Did we con you: our our astroturf April fool's joke verged on the ridiculous

2010-04-02 00:00

FOR those of you who were hoodwinked by the story that the city council is planning to replace grass verges with synthetic grass, it was just an April Fool’s joke.

Callers to The Witness were unsure whether to believe it or not.

A Witness subscriber for 56 years, Estelle Hundley (86), said she thought the artificial verges were a good idea, but was worried that the workers who mow the verges might lose their jobs. She called to ask if it was true and laughed when told she had been conned.

But she said her 90-year-old sister, Barbara Anderson, picked up immediately that it was an April Fool’s Day prank.

New Msunduzi mayor Mike Tarr was in on the whole joke. When The Witness contacted Tarr yesterday morning, he said he loved the story and had already received a few phone calls. “Some people really fell for it,” he chuckled.

The Witness also roped in Belgotex Floorcoverings for the prank, and although the idea of using synthetic grass on the CBD verges was a joke, the grass is not, and it is a fast-growing phenomenon throughout the world. Hotels, restaurants and households use the grass for its evergreen look and natural feel. Duraturf, a brand of Belgotex Floorcoverings, is available here in Pietermaritzburg.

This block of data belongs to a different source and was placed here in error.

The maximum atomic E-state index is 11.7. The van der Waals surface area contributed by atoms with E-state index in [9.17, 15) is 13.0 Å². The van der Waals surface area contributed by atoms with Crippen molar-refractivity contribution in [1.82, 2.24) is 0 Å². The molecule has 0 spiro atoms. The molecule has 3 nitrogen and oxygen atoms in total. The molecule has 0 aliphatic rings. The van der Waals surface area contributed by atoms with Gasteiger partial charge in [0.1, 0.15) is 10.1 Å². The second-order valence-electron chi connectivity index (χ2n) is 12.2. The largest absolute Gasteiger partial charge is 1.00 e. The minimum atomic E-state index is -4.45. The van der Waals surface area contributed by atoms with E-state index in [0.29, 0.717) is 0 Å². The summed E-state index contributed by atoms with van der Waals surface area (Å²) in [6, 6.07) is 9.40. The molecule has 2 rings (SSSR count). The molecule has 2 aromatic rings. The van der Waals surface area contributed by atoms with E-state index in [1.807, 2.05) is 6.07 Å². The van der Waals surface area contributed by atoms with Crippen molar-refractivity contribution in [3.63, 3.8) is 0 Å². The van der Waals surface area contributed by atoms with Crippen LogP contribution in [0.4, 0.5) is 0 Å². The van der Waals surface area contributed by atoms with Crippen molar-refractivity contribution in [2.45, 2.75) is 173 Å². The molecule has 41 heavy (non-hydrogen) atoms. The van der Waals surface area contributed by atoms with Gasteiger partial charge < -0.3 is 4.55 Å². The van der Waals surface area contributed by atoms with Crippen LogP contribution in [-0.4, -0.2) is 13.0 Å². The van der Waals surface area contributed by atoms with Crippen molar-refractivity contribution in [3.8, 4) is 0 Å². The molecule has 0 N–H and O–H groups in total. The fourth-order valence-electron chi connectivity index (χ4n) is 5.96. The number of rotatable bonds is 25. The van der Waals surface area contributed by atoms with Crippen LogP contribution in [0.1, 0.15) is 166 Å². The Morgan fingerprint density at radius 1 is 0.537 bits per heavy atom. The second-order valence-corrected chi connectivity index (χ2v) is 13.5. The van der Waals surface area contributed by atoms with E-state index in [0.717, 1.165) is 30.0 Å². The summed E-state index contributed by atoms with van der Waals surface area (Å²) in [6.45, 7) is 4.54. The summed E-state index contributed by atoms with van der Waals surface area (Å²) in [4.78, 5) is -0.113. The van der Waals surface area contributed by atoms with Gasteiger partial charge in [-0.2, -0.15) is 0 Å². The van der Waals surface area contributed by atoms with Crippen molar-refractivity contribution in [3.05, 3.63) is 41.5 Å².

Readers may have been alerted if they had read the name of councillor Loof Lirpa, who was to accept the petition against the artificial grass, backwards.

Witness cricket writer Lungani Zama pulled the ring out of a story claiming Proteas skipper Graeme Smith was set to move to Durban to play for the KZN Dolphins. Zama also wrote that Smith had actually hurt his finger during an argument with Shane Warne over curry.

Other local newspapers claimed that ANCYL leader Julius Malema was due to make his debut in the boxing ring and that the Durban airport site was to be used as a nuclear power plant.

Springbok star Morne Steyn making the preposterous statement that “rugby cannot always come first” should have been the first clue to Beeld readers. But him hanging up his rugby boots to play for Bafana Bafana — by that time, any half awake reader would have realised it was an April Fool’s Day joke.

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